The image, Howett says, can help scientists understand how Pluto’s frigid nitrogen atmosphere varies with its decades-long seasons. Pluto’s atmosphere is controlled by how much nitrogen is in a gas phase in the air and how much is frozen on the surface. The more nitrogen ice that evaporates, the thicker the atmosphere becomes. If too much nitrogen freezes to the ground, the atmosphere could collapse altogether.
When New Horizons was there, Pluto’s south pole looked darker than the north pole. That suggests there was not a lot of fresh nitrogen frost freezing out of the atmosphere there, even though it was nearing winter. “The previous summer ended decades ago, but Pluto cools off pretty slowly,” Spencer says. “Maybe it’s still so warm [that] the frost can’t condense there, and that keeps the atmosphere from collapsing.”

There was a bright spot in the middle of the image, which could be a fresh ice deposit. That’s also not surprising, Howett says. The ices may still be moving from the north pole to the south pole as Pluto moves deeper into its wintertime.

“We’ve thought this for a long time. It makes sense,” she says. “But it’s nice to see it happening.”

Neutron star collisions probably make more gold than other cosmic smashups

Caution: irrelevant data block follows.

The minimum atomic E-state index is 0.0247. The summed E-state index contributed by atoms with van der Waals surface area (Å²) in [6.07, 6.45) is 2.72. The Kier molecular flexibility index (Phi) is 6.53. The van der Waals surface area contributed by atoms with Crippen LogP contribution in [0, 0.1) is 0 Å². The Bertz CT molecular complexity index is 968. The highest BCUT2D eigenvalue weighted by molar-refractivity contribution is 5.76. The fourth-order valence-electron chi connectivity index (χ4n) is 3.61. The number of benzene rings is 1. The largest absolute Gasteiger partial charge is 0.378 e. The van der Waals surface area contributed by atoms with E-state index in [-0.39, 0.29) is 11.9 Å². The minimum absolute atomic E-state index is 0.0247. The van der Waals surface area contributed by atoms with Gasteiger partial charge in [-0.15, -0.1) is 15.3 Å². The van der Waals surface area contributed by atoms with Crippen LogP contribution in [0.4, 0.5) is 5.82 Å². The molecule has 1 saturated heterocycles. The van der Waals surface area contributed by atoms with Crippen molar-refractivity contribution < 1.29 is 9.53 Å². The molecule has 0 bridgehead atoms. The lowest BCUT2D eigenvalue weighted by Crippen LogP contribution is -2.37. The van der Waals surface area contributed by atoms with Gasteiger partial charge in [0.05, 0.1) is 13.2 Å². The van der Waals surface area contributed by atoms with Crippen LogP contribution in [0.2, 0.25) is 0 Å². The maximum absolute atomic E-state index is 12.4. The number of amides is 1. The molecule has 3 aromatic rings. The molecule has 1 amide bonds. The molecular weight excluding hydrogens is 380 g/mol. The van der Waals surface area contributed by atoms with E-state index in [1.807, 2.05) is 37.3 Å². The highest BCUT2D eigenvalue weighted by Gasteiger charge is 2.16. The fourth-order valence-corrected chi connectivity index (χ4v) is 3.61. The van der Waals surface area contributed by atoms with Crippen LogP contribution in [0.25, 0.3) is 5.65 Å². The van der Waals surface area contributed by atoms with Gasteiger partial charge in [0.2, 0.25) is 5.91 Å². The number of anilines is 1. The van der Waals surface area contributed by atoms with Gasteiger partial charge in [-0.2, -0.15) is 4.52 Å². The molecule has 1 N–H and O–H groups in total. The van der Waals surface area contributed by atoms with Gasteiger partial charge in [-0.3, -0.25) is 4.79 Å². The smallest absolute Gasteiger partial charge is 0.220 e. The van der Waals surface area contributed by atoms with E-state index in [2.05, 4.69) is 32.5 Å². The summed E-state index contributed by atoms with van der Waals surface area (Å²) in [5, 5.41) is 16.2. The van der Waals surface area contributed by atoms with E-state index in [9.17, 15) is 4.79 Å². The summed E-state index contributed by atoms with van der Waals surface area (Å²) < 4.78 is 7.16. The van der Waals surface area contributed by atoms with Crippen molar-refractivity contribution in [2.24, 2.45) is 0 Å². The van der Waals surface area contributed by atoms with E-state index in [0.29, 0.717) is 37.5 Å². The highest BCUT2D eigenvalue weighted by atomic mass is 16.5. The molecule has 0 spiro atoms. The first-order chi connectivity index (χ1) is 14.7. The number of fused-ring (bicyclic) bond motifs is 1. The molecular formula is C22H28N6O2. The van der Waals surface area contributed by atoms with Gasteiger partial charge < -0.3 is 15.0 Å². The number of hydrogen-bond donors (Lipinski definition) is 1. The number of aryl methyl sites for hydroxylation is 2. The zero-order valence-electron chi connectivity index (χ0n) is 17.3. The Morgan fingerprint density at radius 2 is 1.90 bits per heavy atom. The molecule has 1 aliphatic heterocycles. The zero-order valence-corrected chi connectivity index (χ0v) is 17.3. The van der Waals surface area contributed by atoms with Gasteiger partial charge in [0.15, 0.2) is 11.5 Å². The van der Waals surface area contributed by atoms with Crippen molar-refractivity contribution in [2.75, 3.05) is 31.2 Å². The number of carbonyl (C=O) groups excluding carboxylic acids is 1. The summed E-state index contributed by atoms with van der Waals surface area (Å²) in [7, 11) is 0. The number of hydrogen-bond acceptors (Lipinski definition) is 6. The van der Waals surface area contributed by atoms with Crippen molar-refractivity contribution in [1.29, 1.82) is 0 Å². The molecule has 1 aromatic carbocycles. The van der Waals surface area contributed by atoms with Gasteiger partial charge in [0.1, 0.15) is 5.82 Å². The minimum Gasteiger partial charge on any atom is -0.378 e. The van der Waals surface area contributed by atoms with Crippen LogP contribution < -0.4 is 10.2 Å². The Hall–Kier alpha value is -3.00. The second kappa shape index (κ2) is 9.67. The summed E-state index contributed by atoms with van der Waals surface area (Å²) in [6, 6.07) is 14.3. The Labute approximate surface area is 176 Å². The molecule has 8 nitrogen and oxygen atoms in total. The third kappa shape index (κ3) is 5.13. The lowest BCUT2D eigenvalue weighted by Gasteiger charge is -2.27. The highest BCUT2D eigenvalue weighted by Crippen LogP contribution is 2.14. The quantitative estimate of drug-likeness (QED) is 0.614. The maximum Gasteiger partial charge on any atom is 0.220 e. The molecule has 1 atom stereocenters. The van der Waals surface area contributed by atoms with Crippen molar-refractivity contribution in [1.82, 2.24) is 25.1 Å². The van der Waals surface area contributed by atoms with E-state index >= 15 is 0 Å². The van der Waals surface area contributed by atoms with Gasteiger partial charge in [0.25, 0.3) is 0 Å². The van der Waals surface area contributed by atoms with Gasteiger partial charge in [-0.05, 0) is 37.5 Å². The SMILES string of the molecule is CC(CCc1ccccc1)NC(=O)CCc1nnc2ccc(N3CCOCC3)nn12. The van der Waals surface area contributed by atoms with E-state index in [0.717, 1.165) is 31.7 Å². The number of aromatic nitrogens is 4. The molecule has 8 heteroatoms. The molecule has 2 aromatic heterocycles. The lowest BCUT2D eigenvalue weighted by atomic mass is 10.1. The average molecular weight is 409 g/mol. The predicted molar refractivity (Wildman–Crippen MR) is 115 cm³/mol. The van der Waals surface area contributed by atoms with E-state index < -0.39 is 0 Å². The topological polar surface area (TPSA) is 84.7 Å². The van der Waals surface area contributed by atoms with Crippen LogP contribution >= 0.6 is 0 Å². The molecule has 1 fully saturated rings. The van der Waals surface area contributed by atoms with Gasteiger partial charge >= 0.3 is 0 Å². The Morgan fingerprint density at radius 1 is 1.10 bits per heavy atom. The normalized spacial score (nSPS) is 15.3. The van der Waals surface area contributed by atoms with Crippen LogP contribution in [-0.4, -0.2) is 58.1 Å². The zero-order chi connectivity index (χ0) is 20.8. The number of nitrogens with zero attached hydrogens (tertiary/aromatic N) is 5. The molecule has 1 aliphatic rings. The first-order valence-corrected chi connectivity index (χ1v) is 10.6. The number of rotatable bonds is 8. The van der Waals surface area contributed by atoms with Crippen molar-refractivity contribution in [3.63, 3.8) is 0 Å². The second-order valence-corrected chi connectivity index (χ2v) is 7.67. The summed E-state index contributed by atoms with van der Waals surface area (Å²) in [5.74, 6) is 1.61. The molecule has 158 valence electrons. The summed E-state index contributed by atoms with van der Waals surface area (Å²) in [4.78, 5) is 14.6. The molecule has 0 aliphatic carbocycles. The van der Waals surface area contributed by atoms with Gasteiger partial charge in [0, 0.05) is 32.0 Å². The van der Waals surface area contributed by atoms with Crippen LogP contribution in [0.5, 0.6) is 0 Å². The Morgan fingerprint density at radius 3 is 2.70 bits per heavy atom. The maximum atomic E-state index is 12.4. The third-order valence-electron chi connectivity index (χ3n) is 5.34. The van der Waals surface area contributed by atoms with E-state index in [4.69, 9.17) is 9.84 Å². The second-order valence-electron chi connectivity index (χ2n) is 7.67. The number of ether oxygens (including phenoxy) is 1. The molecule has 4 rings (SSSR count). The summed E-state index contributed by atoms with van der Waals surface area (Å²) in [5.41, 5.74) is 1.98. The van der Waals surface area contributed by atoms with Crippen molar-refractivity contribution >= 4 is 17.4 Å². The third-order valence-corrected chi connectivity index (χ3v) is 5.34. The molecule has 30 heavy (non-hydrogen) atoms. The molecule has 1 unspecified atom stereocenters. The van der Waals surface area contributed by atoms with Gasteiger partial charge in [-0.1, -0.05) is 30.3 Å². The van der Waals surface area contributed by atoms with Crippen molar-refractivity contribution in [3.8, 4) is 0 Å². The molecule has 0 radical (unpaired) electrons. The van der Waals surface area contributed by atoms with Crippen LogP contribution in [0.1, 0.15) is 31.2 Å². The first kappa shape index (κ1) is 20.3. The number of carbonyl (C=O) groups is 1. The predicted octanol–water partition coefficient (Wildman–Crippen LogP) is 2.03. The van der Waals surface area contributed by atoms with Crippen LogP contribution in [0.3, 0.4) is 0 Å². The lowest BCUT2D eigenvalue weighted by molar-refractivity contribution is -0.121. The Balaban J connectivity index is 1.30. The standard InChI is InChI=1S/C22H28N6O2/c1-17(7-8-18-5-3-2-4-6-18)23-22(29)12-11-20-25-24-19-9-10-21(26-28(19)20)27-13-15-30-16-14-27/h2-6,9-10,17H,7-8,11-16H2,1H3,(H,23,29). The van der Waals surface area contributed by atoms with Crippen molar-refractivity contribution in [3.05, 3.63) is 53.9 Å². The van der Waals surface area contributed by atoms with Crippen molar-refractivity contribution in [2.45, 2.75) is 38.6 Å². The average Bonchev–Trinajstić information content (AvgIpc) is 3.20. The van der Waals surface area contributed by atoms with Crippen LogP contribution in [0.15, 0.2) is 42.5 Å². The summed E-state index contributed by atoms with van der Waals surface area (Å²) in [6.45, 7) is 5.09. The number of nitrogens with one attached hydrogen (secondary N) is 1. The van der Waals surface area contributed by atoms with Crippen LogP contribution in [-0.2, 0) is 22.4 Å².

The cosmic origins of elements heavier than iron are mysterious. One elemental birthplace came to light in 2017 when two neutron-rich dead stars collided and spewed out gold, platinum and other hefty elements (SN: 10/16/17). A few years later, a smashup of another neutron star and a black hole left scientists wondering which type of cosmic clash was the more prolific element foundry (SN: 6/29/21).

Now, they have an answer. Collisions of two neutron stars probably take the cake, scientists report October 25 in Astrophysical Journal Letters.

To create heavy elements after either type of collision, neutron star material must be flung into space, where a series of nuclear reactions called the r-process can transform the material (SN: 4/22/16).

How much material escapes into space, if any, depends on various factors. For example, in collisions of a neutron star and black hole, the black hole has to be relatively small, or “there’s no hope at all,” says astrophysicist Hsin-Yu Chen of MIT. “It’s going to swallow the neutron star right away,” without ejecting anything.

Questions remain about both types of collisions, spotted via the ripples in spacetime that they kick up. So Chen and colleagues considered a range of possibilities for the properties of neutron stars and black holes, such as the distributions of their masses and how fast they spin. The team then calculated the mass ejected by each type of collision under those varied conditions. In most scenarios, the neutron star–black hole mergers made a smaller quantity of heavy elements than the neutron star duos — in one case only about a hundredth the amount.

Still, the ultimate element factory ranking remains up in the air. The scientists compared just these two types of collisions, not other possible sources of heavy elements such as exploding stars (SN: 7/7/21).